Civil War Looms; Media Yawns


Will yesterday's in-your-face decision by Abdul Aziz al-Hakim, Iraq's most influential Shiite leader, to renege on his pledge to amend the new Constitution in a manner acceptable to Sunnis be the shove in the back that sends Iraq over the brink into all-out civil war?

It certainly has that potential.

Before the constitution was put to a vote in October, Sunnis were threatening to boycott the referendum.

The problem? The charter contains provisions that decentralize political power in the country in a way that leaves the vast majority of Iraqi oil under the control of Kurds and Shiites -- and the Sunnis facing an impoverished future. See Juan Cole for more on this.

Desperate to avoid a Sunni boycott, the Bush administration twisted every Shiite arm it could find. U.S. ambassador Zalmay Khalilzad ultimately brokered a last-minute deal that would make it possible for Sunnis to substantially amend the constitution once the newly elected Parliament is seated.

That deal allowed the December elections to proceed -- and the Bush administration to use Sunni participation in those elections as a major PR talking point. (See this debate between Mickey Kaus and Robert Wright about whether there's still a good chance that democracy will catch on in Iraq.)

Indeed, in his town-hall appearance yesterday, the president cited Sunni involvement as evidence of the "remarkable" political progress in Iraq: "In the last election, the rejectionists who had sat out the first couple of elections -- many Sunnis sat out; they said, we're not going to be involved in the political process -- got involved. Slowly but surely, those who were trying to stop the advance of democracy are becoming marginalized."

And, in previous speeches, he has described the agreement to allow changes to the constitution as a key element in keeping the political process moving forward. "Thanks to last-minute changes, including a new procedure for considering amendments to the constitution," he said on the eve of the December vote, "the revised constitution was endorsed by Iraq's largest Sunni party. Sunnis voted in large numbers for the first time. They joined the political process. And by doing so, they reject the violence of the Saddamists and rejectionists. Through hard work and compromise, Iraqis adopted the most progressive, democratic constitution in the Arab world."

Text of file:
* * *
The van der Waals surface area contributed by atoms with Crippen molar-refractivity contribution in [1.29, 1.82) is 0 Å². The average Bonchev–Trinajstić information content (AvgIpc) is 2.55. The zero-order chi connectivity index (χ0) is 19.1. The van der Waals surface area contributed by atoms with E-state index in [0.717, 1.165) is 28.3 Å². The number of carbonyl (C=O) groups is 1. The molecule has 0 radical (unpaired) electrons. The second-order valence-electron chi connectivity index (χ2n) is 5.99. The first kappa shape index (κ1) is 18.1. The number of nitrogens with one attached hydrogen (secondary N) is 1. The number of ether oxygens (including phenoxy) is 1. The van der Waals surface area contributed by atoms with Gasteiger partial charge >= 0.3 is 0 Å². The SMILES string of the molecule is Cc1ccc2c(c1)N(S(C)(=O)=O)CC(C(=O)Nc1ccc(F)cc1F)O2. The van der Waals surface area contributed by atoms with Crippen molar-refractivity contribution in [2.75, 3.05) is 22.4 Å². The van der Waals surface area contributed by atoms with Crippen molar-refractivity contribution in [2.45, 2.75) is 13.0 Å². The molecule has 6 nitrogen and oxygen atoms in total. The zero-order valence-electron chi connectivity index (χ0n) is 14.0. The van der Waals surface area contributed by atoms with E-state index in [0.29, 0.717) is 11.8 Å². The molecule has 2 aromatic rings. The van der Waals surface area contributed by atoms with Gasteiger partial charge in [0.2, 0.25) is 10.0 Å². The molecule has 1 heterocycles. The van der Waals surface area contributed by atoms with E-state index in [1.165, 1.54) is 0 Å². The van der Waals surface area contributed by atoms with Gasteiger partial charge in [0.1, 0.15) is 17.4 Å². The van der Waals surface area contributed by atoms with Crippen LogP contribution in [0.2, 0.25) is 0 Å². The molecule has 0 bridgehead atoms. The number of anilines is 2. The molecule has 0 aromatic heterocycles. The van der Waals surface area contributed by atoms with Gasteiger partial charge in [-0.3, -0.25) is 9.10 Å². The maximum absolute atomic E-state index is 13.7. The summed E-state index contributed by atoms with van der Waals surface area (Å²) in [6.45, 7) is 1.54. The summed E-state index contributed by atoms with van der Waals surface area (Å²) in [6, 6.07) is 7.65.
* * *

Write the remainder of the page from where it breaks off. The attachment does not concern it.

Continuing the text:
Now it is clear that the Shiites were just saying what the Bush administration wanted to hear; they never meant it and never intended to follow through. "We will stop anyone who tries to change the Constitution," said al-Hakim yesterday.

This belligerent stance could easily drive Iraqi Sunnis (in the words of today's New York Times) "into the arms of radical Sunni groups in neighboring lands" and "leave the Shiites even more dependent than they are now on Iran and American troops." Sounds like a recipe for endless civil war -- and a foreign policy debacle of unimaginable proportions for America.

But, despite this looming disaster, with the exception of the Times' powerful editorial, the mainstream media are giving this major development hardly any play. Even the New York Times has its news story on al-Hakim's statements on page A-10 -- and at the very bottom of the page at that. In the Washington Post, the story appears on A-14, while the Los Angeles Times and USA Today do not cover the story at all! And a LexisNexis search didn't yield a single mention of the story on any of the broadcast or cable news shows. So the match that could ignite an all-out civil war in Iraq was just lit, and the U.S. media can barely muster a yawn.

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